Athletes know the guy who punches back almost always gets the penalty. That’s basically what happens in the culture war, and in no small part because one side owns the referees. The left is trying to change cultural norms, the right is pushing back, and the media is blaming it all on conservatives.
Ben Domenech and I wrote last week to note “finally” the right is wading meaningfully into the culture war. That argument, to some, was nothing short of laughable. But it’s true for two clear reasons — reasons many people have been blinded to by the biased referees of legacy media.
First, by definition, the goal of the progressive movement is to induce cultural change. Conservative resistance to that change is defense, not offense. The left stokes the culture war and the right responds to it. Honest progressives admit as much.
If, for instance, you wish to normalize transgender ideology or gay marriage, your strategy necessarily involves waging a war on the existing culture in which that norm does not yet exist. The same applies to our treatment of race in school curricula. If you want it to be more in line with leftist ideology, you are waging a culture war on our education system’s norms.
A few years ago, I used a Vox explainer on the “War on Thanksgiving” to break this down. Even as the article framed conservatives as culture warriors, it conceded that leftists were indeed trying to change the way we celebrate Thanksgiving. You may think the left’s argument is reasonable and virtuous, but that doesn’t absolve them of picking the fight. Some of those fights have been commendable, like civil rights and women’s suffrage. The effort to secularize Christmas, not so much.
Therein lies the second key point. Have conservatives leaned into conflicts like the “War On Christmas” for years? Absolutely. Did the Moral Majority have power in the past? Yes. Have some of the culture conflicts been puffed up? Yes. But “conservatives” alone are not “the right,” as Ben and I wrote. They are part of the right, but they are not the Republican Party or the Beltway class of journalists, consultants, and pundits that now seems convinced the cultural cause is worthy.
This is an incredibly important distinction. Both the GOP and the Beltway right have explicitly condescended to social conservatives for at least the last decade, siding consistently with the left and faux-center when it comes to leaning into cultural battles like restrooms and abortion and immigration. That’s true even of people who appeal to social conservatives when they’re forced to make politically difficult decisions, especially ones that put them at odds with the business community. These rebuttals were seen as bad for the brand and a threat to entrenched political power.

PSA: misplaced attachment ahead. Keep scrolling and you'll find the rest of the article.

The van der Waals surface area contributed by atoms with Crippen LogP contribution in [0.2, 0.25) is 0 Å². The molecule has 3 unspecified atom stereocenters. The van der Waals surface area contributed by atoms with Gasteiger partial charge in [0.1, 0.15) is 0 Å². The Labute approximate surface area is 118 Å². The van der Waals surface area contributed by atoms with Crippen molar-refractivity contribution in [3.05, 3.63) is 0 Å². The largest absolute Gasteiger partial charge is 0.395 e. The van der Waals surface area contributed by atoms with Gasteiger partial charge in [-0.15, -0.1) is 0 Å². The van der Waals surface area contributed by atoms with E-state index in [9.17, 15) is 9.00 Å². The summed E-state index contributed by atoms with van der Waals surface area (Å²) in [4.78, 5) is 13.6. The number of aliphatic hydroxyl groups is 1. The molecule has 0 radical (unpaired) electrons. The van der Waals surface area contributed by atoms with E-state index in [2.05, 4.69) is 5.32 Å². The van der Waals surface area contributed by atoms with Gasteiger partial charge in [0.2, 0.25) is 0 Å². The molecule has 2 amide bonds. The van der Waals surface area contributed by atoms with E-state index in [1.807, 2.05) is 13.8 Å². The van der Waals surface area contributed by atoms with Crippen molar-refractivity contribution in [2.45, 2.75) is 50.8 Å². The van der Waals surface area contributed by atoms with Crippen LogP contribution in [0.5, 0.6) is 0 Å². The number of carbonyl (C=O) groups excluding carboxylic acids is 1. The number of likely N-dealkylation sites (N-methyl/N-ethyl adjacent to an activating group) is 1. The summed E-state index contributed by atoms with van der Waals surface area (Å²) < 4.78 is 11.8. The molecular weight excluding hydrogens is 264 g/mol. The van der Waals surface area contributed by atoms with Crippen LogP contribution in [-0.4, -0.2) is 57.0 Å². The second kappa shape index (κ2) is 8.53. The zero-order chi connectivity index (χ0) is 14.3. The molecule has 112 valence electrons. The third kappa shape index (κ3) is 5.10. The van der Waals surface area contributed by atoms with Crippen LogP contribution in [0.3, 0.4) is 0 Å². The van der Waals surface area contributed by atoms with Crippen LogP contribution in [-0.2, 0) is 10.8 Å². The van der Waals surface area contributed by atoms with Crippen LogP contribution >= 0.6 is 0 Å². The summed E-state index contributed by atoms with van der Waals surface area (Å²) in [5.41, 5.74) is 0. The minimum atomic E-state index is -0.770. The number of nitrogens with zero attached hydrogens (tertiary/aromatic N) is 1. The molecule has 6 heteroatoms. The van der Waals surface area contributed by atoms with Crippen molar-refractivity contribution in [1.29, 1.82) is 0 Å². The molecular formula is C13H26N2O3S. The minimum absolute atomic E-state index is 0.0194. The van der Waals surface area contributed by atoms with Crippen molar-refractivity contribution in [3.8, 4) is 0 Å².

But they were still rebuttals. Conservative resistance to change is not categorically moral or rational. Today, of course, I think it most often is. Much of the country seems to agree key pillars of cultural leftism are wrong, including censorship and radical race and gender ideology.
That’s why this point is about more than semantics. In order to properly understand the culture war, it’s important to understand that resisters on the right, center, and left (see: Tulsi Gabbard, Joe Rogan, Dave Chappelle, etc.) are not the aggressors. The public is reacting to radical cultural shifts induced by the elite left. Republicans have come to realize these battles are not only moral, but politically expedient. They are leaning in, but they are doing so to represent a wide swath of the country that is uncomfortable with these attempts at change. This dynamic is exactly why the response is powerful, which the right and left should both understand.
Dismissing the culture war as a figment of right-wing fever dreams is not a factual or consistent position. On the one hand, the left wants to celebrate “progress” and “change” in the culture. On the other, it wants to cast detractors as rabid aggressors in a culture war, hellbent on forcing social issues into the discourse to gin up America’s bigoted hordes of toothless rubes. That’s the real fever dream.